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For Abra Chusid, the show must
go on. When schools were canceled due to COVID-19 last spring, the high school drama teacher didn't want her students' joy to be canceled along with it.
So, under her leadership, the students shifted the one-act plays they'd been rehearsing to Zoom without missing a beat. "Theatre is all about flexibility and creative problem solving," says Abra, and the pandemic, she knew, would put those skills to the test.
Abra, who teaches drama to students of all abilities at Adlai Stevenson High School in the Northwest suburbs, loves to watch her students shine on stage. Passionate about diversity, equity, and inclusion in arts education, she is currently pursuing her Ph.D. in that realm.
Her love of theatre and Judaism sometimes intersect, including at Mishkan Chicago where she has stage managed their High Holiday services and produced its Purim Schpiel two years running.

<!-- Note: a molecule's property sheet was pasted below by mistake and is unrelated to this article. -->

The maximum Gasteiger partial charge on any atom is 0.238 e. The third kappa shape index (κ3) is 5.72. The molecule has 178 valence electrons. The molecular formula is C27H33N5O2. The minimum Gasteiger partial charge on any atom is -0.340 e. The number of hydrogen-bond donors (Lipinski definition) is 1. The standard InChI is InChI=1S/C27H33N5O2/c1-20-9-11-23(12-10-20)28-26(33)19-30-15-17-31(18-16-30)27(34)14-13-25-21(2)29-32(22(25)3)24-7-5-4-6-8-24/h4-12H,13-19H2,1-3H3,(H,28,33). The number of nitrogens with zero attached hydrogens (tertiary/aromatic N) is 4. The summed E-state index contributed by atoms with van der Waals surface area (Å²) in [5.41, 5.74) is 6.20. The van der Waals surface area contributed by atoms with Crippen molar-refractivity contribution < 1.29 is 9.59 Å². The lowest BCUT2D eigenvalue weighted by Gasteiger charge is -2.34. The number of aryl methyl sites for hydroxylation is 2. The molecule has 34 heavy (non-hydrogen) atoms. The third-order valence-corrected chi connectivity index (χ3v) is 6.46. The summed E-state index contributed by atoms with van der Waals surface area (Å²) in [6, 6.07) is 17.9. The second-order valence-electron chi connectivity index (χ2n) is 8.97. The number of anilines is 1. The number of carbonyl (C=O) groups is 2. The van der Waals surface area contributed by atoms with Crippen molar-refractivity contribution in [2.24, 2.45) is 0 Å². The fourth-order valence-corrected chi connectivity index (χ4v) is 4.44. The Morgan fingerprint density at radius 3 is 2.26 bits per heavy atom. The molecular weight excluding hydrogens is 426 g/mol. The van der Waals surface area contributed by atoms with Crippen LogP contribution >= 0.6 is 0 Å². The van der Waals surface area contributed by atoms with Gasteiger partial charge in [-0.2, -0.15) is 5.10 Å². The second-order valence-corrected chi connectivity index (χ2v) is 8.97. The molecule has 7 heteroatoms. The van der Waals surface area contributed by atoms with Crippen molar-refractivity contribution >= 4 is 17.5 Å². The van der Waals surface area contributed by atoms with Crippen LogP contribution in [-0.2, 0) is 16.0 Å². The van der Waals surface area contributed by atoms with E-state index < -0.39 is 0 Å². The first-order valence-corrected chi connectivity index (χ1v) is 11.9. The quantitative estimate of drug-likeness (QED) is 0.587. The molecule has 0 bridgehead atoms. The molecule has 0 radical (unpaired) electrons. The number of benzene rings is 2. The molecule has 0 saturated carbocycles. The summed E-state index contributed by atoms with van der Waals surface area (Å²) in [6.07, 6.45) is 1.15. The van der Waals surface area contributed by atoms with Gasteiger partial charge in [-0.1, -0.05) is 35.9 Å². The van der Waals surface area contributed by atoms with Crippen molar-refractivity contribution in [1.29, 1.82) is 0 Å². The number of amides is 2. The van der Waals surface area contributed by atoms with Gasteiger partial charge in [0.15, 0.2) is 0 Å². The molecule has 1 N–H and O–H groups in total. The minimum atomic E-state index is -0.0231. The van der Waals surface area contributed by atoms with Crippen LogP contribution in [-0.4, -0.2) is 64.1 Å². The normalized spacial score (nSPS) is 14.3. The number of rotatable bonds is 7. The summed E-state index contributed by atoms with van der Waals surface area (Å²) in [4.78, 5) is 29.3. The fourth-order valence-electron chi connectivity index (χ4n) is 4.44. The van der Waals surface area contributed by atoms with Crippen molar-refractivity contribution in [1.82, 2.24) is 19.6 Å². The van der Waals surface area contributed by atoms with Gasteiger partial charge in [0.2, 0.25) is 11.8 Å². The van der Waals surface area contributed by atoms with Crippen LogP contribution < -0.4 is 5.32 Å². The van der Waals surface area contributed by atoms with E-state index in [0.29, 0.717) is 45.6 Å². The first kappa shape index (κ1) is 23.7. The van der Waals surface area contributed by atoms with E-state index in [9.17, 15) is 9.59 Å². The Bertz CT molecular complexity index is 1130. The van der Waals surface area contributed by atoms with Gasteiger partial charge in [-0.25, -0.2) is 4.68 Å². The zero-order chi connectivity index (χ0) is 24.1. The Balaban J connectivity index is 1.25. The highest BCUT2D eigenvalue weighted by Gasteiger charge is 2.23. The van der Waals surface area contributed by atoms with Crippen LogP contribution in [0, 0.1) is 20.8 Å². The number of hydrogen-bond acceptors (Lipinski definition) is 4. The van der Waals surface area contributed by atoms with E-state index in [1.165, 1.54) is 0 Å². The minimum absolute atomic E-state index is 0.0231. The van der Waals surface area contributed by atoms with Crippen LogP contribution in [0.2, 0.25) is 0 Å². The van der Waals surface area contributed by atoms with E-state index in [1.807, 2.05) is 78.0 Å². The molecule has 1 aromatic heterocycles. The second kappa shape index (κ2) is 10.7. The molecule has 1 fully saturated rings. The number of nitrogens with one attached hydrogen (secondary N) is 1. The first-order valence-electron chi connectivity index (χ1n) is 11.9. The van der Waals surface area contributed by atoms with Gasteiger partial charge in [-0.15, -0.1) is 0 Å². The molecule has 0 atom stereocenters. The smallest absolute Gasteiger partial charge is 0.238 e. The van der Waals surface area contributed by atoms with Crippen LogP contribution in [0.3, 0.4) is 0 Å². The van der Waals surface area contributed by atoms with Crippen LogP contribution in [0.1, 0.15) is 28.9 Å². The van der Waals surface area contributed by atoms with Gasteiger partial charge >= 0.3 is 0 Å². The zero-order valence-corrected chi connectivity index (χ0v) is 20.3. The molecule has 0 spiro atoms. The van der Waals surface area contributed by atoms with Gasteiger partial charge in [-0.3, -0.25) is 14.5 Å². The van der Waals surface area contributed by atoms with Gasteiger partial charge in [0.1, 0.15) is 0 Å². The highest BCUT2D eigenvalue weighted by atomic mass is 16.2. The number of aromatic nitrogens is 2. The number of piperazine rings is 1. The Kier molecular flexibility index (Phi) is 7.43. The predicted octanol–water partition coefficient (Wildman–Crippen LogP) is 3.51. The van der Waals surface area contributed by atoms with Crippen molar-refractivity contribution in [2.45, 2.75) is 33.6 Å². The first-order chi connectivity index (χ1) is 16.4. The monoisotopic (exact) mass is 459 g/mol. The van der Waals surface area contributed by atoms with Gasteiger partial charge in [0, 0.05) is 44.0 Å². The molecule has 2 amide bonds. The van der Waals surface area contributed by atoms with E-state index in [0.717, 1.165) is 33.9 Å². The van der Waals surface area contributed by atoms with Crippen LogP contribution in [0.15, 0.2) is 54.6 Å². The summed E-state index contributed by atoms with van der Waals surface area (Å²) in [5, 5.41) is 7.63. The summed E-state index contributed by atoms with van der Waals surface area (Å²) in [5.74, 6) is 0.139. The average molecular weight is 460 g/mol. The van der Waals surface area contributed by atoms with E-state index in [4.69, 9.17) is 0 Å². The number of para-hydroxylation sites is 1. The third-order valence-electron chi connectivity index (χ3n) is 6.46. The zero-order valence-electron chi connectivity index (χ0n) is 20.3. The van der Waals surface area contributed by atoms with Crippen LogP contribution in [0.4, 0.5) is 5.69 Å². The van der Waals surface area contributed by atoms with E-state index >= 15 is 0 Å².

Theatre Teacher and Director at Adlai E. Stevenson High School
ON THE SIDE:
Aunt, traveler, nature enthusiast, improviser
GREW UP IN:
Oklahoma City and Buffalo Grove
HOW DO YOU GIVE BACK:
After college, I had the opportunity to do research in Singapore on a Fulbright Fellowship. It was there that I first experienced the power and potential of drama education as a cultural exchange and understanding.
A JEW WHO INSPIRES YOU:
My mom has faced more adversity than anyone I know, and still manages to spread love to everyone she meets.
YOUR BEST PIECE OF ADVICE:
I live by the improv mantra, “Yes, and…” (And remember that sometimes saying “no” to someone else, is saying “Yes, and…” to yourself.)